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Biographical Sketch of William Lee Fields

(See Grant)-William Lee, Fields, born in Cooweescoowee District, November 29, 1875, educated at Willie Halsell College and Male Seminary. Married in June 1902 Dora E. Johnson. They were the parents of Bertha Helena, born August 29, 1903, married Jesse McCreary June 8, 1921; Violet Fern, born October 17, 1908; Apple Dorothy Fields, born June 20, 1910; William Lee, born March 20, 1913; Jesse Thomas, born April 17, 1915; Franklin Chester born August 15, 1917 and Fredonia Ellen Fields, born December 22, 1920. Henry Clay, son of Richard and Mary (Wilds) Fields born October 21, 1844 married in February 1861 Amanda Jane Rogers, born July 17, 1847, in Johnson County, Missouri. They were the parents of William Lee Fields, who is also the great great grandson of Richard Fields, Chief of Texas...

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Slave Narrative of John W. Fields

Interviewer: Cecil Miller Person Interviewed: John W. Fields Location: Lafayette, Indiana Place of Birth: Owensburg, KY Date of Birth: March 27, 1848 Age: 89 Place of Residence: N. 20th St., Lafayette, Indiana Cecil C. Miller Dist. #3 Tippecanoe Co. INTERVIEW WITH MR. JOHN W. FIELDS, EX-SLAVE OF CIVIL WAR PERIOD September 17, 1937 John W. Fields, 2120 North Twentieth Street, Lafayette, Indiana, now employed as a domestic by Judge Burnett is a typical example of a fine colored gentleman, who, despite his lowly birth and adverse circumstances, has labored and economized until he has acquired a respected place in his home community. He is the owner of three properties; un-mortgaged, and is a member of the colored Baptist Church of Lafayette. As will later be seen his life has been one of constant effort to better himself spiritually and physically. He is a fine example of a man who has lived a morally and physically clean life. But, as for his life, I will let Mr. Fields speak for himself: “My name is John W. Fields and I’m eighty-nine (89) years old. I was born March 27, 1848 in Owensburg, Ky. That’s 115 miles below Louisville, Ky. There was 11 other children besides myself in my family. When I was six years old, all of us children were taken from my parents, because my master died and his estate...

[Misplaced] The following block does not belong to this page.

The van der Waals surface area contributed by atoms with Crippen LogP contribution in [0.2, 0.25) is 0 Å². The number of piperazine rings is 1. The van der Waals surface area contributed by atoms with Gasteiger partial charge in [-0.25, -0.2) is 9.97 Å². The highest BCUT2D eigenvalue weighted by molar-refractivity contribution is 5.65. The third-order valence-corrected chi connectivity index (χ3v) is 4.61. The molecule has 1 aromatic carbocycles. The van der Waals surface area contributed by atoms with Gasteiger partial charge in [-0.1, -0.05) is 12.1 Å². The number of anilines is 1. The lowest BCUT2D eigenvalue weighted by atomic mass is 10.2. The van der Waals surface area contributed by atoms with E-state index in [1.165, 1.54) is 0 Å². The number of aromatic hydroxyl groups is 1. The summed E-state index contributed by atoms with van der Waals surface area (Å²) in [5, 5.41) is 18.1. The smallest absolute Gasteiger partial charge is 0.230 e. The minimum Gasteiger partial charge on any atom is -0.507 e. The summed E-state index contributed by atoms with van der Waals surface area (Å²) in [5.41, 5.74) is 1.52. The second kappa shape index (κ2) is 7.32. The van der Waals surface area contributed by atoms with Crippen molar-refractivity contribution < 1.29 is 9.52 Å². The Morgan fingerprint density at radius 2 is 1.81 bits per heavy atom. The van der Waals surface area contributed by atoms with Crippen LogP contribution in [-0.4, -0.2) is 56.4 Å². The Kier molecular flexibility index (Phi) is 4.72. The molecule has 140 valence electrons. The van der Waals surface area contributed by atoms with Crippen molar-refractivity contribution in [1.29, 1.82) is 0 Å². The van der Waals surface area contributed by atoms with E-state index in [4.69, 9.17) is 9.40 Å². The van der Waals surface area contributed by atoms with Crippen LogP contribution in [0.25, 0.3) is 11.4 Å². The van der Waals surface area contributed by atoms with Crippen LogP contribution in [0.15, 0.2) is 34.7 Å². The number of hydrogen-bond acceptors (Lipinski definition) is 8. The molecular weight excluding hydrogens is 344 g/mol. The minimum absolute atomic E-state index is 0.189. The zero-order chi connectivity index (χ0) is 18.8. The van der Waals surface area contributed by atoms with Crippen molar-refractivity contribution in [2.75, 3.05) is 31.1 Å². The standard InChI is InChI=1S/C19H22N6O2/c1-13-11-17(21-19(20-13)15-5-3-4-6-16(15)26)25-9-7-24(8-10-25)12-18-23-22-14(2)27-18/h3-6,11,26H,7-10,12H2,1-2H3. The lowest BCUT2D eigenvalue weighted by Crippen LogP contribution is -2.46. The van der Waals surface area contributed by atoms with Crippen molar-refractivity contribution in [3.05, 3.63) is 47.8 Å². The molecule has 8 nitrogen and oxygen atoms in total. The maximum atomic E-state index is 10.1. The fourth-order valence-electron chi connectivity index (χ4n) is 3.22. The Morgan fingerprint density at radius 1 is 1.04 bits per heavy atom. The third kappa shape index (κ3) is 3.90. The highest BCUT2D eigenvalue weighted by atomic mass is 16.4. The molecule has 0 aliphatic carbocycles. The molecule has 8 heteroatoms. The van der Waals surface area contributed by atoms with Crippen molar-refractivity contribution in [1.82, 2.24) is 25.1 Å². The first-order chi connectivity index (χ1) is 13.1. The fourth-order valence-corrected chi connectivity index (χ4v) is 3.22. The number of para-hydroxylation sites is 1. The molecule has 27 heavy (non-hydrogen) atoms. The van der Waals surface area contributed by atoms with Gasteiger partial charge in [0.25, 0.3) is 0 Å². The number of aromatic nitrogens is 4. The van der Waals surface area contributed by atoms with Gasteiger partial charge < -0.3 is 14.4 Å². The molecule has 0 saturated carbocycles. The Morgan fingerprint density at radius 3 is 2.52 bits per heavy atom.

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Slave Narrative of John Fields

Interviewer: Cecil Miller Person Interviewed: John W. Fields Location: Lafayette, Indiana Place of Residence: 2120 N. 20th Street, Lafayette, Indiana Cecil Miller Dist. #3 Tipp. Co. [TR: Tippecanoe Co.] NEGRO FOLKLORE MR. JOHN FIELDS, EX-SLAVE 2120 N. 20th St. Lafayette, Indiana Mr. Fields says that all negro slaves were ardent believers in ghosts, supernatual powers, tokens and “signs.” The following story illustrates the point. “A turkey gobbler had mysteriously disappeared from one of the neighboring plantations and the local slaves were accused of commeting the fowl to a boiling pot. A slave convicted of theft was punished severly. As all of the slaves denied any knowledge of the turkey’s whereabouts, they were instructed to make a search of the entire plantation.” “On one part of the place there was a large peach orchard. At the time the trees were full of the green fruit. Under one of the trees there was a large cabinet or “safe” as they were called. One of the slaves accidently opened the safe and, Behold, there was Mr. Gobbler peacefully seated on a number of green peaches. “The negro immediately ran back and notified his master of the discovery. The master returned to the orchard with the slave to find that the negro’s wild tale was true. A turkey gobbler sitting on a nest of green peaches. A bad omen. “The master had a...